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Old 09-12-2018, 06:16 PM   #1
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12 Volt to Twin 6 Volt Conversion

I have a 2017 16ft Bambi that has the stock single 12 volt RV/Marine battery. I would like to start boondocking and feel I need a better battery system to get me much further then my single 12 volt battery, which does not hold up very well when it is my sole source of power.
My understanding is that twin 6 volt batteries is the hot set up for boondocking so I feel that is my direction moving forward. I've also heard that the sealed maintenance free (gel) batteries are the ones to purchase even though they cost a bit more.
Can any of you fine folks confirm (or deny) my understanding and also point me in the right direction as to which brand and model of batteries to purchase? I want to do this once and do it right.

I will probably also purchase the little fold out solar panels or a small generator to use on longer boondocking trips.

Thank You in advance for your help! Darren
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Old 09-12-2018, 07:09 PM   #2
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Two 6 volt batteries are what I did. They work great. Trojan T105’s are what I when with. 250 amp hrs with only 50% of that useable (125amp/hr). These are true deep cycle batteries so they can handle the long discharging and short recharging demands and “can” be discharged as much as 80% before damage occurs.
They have a new solar line. https://www.trojanbattery.com/pdf/da..._06_255_DS.pdf

This is what I have. http://www.trojanbattery.com/pdf/dat...ata_Sheets.pdf

Good Luck!
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Old 09-12-2018, 08:16 PM   #3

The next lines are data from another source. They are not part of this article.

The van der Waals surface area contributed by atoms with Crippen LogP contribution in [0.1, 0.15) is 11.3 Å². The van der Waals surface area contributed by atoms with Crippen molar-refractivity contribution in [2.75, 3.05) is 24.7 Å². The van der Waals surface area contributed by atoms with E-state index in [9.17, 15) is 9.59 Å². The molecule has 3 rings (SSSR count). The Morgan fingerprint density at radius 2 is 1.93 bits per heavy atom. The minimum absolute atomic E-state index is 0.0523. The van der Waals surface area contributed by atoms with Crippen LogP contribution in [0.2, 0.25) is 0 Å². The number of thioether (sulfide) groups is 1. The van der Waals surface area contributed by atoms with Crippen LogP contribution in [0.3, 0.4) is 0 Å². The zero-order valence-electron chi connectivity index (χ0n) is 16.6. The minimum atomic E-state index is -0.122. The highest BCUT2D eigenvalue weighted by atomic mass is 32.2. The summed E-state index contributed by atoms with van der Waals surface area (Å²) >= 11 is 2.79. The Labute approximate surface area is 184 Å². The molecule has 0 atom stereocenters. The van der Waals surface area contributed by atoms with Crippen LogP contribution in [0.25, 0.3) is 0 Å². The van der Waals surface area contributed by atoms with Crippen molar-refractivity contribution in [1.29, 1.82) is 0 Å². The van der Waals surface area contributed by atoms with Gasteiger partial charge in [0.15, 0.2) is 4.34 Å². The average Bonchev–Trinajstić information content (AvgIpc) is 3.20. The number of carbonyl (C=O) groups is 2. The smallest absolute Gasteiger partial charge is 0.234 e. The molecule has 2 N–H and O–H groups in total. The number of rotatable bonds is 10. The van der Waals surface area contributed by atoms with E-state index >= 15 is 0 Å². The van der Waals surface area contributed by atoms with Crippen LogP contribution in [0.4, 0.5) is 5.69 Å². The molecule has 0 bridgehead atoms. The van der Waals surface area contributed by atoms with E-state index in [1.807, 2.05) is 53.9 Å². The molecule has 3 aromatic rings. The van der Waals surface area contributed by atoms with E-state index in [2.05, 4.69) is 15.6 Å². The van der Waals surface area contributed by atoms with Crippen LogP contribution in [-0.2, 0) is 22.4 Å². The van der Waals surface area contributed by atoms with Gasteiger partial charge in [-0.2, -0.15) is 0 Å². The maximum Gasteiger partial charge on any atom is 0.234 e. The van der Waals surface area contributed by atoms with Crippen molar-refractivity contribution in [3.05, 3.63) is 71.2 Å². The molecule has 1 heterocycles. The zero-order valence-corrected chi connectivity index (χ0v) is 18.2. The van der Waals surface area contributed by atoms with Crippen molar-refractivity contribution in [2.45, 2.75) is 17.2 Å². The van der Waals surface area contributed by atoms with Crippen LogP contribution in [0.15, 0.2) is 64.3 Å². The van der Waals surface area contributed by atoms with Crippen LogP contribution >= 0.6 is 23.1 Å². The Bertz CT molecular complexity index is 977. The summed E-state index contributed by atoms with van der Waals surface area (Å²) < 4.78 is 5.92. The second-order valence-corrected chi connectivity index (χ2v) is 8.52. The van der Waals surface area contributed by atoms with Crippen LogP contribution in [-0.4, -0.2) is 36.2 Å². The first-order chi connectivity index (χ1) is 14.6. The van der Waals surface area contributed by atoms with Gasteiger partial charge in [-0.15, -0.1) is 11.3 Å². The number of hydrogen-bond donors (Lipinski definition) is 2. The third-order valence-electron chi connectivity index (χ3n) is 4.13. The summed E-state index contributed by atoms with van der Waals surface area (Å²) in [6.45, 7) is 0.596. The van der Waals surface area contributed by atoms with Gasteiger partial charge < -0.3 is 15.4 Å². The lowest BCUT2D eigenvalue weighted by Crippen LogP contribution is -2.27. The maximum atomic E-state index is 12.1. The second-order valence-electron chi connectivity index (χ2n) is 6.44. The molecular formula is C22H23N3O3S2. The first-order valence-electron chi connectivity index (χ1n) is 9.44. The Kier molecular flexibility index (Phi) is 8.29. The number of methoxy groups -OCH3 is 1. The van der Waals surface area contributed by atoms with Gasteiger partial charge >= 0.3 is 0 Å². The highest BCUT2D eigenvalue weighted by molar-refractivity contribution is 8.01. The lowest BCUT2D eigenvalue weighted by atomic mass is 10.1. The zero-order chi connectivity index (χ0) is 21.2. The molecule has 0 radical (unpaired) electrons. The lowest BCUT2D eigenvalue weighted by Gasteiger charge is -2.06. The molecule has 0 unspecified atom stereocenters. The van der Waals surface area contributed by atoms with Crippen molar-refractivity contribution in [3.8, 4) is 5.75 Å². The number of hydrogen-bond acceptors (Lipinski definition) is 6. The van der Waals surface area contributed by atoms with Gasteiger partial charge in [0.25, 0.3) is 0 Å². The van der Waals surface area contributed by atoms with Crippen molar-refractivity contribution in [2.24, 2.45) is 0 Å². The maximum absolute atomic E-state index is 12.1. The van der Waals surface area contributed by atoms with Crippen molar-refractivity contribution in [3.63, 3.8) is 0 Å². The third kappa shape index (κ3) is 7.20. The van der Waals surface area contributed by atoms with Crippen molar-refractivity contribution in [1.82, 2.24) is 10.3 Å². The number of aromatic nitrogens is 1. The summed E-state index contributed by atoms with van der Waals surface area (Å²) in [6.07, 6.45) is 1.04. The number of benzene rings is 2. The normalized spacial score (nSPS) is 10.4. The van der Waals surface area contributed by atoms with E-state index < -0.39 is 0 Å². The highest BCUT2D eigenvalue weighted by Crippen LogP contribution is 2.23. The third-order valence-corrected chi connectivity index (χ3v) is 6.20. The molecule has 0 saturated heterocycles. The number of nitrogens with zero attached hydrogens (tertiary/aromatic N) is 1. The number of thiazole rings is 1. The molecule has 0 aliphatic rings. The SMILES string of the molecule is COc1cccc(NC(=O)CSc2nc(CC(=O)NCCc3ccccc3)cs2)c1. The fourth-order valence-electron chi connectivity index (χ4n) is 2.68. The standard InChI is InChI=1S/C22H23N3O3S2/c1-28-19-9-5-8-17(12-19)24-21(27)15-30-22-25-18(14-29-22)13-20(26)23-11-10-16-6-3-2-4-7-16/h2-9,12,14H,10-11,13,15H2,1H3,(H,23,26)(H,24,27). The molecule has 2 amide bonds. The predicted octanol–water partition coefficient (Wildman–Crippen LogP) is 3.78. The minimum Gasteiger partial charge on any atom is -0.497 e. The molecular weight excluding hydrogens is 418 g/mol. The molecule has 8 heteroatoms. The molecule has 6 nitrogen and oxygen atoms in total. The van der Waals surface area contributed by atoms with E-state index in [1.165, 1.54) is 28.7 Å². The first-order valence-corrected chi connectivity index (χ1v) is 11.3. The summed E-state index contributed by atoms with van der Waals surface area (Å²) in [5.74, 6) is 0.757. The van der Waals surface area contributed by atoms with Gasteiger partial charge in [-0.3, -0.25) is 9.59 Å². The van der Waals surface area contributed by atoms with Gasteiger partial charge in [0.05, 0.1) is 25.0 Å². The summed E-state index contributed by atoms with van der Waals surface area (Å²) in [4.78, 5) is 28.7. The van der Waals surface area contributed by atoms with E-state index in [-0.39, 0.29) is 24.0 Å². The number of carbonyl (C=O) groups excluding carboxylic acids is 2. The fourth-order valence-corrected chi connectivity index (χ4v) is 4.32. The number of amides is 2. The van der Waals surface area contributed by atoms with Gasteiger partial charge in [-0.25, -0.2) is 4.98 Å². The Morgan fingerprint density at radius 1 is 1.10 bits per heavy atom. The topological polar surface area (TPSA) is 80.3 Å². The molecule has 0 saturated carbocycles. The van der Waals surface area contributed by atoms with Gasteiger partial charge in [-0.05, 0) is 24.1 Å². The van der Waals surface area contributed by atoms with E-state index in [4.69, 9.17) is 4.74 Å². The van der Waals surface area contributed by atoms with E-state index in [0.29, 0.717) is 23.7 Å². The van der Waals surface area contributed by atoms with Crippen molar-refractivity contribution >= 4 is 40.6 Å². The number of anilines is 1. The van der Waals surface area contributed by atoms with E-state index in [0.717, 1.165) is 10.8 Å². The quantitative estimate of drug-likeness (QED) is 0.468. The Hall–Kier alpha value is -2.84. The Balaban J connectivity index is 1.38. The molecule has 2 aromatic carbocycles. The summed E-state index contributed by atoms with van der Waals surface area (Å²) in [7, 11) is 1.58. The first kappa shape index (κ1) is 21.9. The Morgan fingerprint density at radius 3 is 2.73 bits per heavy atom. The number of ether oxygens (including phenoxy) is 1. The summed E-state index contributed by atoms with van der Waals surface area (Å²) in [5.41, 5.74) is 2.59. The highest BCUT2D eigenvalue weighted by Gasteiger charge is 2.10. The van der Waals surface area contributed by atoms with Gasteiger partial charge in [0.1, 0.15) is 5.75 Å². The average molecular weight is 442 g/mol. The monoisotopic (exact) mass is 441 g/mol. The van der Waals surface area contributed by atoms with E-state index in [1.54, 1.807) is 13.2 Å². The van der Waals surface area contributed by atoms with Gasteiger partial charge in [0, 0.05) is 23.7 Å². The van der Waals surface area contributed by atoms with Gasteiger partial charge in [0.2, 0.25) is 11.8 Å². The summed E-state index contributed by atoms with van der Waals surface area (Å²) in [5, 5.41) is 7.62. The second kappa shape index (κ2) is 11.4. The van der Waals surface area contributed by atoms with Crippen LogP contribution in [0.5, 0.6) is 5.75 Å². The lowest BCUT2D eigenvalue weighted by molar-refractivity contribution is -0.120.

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Quote:
Originally Posted by GMFL View Post
...These are true deep cycle batteries so they can handle the long discharging and short recharging demands and “can” be discharged as much as 80% before damage occurs.
They have a new solar line. https://www.trojanbattery.com/pdf/da..._06_255_DS.pdf...

The chart in the reference would seem to indicate otherwise. I thought it was a general limitation of wet cell lead acid batteries that you don't want to discharge them below 50% but the chart would seem to indicate that there is a penalty to pay even at 50%. Going to 80% depth of discharge would seem to halve the lifetime compared to 50%. It was my understanding that you could take lithiums to 80% DOD, but not lead acid.


Al
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Old 09-12-2018, 08:20 PM   #4
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Hi

A pair of T105's will give you about 10% more capacity than a pair of Group 27 AGM 12V batteries. One tradeoff is that they are flooded batteries and are a bit more picky about maintenance. The group 27's are slightly smaller than the T-105's. Both will require you to fiddle things a bit to fit them in. There's not a lot of room in a 16' trailer.

An alternative would be to replace the single lead acid you have with a Lithium battery. That will give you essentially the same usable capacity as your two T-105's or the two group 27's. A pair of lithium's will give you twice what a single battery does.

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Old 09-12-2018, 08:28 PM   #5
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As you can see, there are multiple approaches you'll hear about, all of them valid. As always, YMMV.

Keep an eye out for a one day sale at Sams club. I picked up two GC2 golf cart batteries for about $160 for the pair out the door. Duracell labeled, but made by Deka. 215 a/h each, so about 108 usable.